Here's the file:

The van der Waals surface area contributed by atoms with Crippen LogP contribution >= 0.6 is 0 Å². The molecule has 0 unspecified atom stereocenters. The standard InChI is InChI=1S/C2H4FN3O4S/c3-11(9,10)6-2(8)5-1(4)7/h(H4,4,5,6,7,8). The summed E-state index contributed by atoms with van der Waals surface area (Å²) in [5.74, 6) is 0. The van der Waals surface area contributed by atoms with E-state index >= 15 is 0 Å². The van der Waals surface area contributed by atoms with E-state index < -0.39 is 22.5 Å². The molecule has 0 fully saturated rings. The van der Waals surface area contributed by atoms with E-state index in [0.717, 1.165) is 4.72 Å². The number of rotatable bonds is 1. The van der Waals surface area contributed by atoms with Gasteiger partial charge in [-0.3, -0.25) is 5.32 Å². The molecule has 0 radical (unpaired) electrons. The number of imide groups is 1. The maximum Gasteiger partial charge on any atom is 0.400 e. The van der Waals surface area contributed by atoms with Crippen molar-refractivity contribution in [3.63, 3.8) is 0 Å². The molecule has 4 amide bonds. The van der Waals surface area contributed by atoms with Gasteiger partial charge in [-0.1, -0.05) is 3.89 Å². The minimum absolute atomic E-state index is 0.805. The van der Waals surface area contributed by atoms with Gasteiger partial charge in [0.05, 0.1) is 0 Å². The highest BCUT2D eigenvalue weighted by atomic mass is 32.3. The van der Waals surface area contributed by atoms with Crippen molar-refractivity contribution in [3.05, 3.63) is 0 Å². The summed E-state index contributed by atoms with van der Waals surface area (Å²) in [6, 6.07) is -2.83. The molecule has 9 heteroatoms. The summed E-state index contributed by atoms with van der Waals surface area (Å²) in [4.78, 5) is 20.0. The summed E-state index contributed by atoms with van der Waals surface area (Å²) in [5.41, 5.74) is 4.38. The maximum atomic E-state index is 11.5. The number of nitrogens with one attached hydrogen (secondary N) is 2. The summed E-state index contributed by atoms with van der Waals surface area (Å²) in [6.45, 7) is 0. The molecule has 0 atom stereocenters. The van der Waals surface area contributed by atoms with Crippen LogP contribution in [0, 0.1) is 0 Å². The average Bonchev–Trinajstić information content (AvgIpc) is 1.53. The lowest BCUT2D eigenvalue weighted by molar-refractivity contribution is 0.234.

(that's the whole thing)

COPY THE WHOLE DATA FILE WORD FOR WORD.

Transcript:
The van der Waals surface area contributed by atoms with Crippen LogP contribution >= 0.6 is 0 Å². The molecule has 0 unspecified atom stereocenters. The standard InChI is InChI=1S/C2H4FN3O4S/c3-11(9,10)6-2(8)5-1(4)7/h(H4,4,5,6,7,8). The summed E-state index contributed by atoms with van der Waals surface area (Å²) in [5.74, 6) is 0. The van der Waals surface area contributed by atoms with E-state index >= 15 is 0 Å². The van der Waals surface area contributed by atoms with E-state index < -0.39 is 22.5 Å². The molecule has 0 fully saturated rings. The van der Waals surface area contributed by atoms with E-state index in [0.717, 1.165) is 4.72 Å². The number of rotatable bonds is 1. The van der Waals surface area contributed by atoms with Gasteiger partial charge in [-0.3, -0.25) is 5.32 Å². The molecule has 0 radical (unpaired) electrons. The number of imide groups is 1. The maximum Gasteiger partial charge on any atom is 0.400 e. The van der Waals surface area contributed by atoms with Crippen molar-refractivity contribution in [3.63, 3.8) is 0 Å². The molecule has 4 amide bonds. The van der Waals surface area contributed by atoms with Gasteiger partial charge in [-0.1, -0.05) is 3.89 Å². The minimum absolute atomic E-state index is 0.805. The van der Waals surface area contributed by atoms with Gasteiger partial charge in [0.05, 0.1) is 0 Å². The highest BCUT2D eigenvalue weighted by atomic mass is 32.3. The van der Waals surface area contributed by atoms with Crippen molar-refractivity contribution in [3.05, 3.63) is 0 Å². The summed E-state index contributed by atoms with van der Waals surface area (Å²) in [6, 6.07) is -2.83. The molecule has 9 heteroatoms. The summed E-state index contributed by atoms with van der Waals surface area (Å²) in [4.78, 5) is 20.0. The summed E-state index contributed by atoms with van der Waals surface area (Å²) in [5.41, 5.74) is 4.38. The maximum atomic E-state index is 11.5. The number of nitrogens with one attached hydrogen (secondary N) is 2. The summed E-state index contributed by atoms with van der Waals surface area (Å²) in [6.45, 7) is 0. The molecule has 0 atom stereocenters. The van der Waals surface area contributed by atoms with Crippen LogP contribution in [0, 0.1) is 0 Å². The average Bonchev–Trinajstić information content (AvgIpc) is 1.53. The lowest BCUT2D eigenvalue weighted by molar-refractivity contribution is 0.234.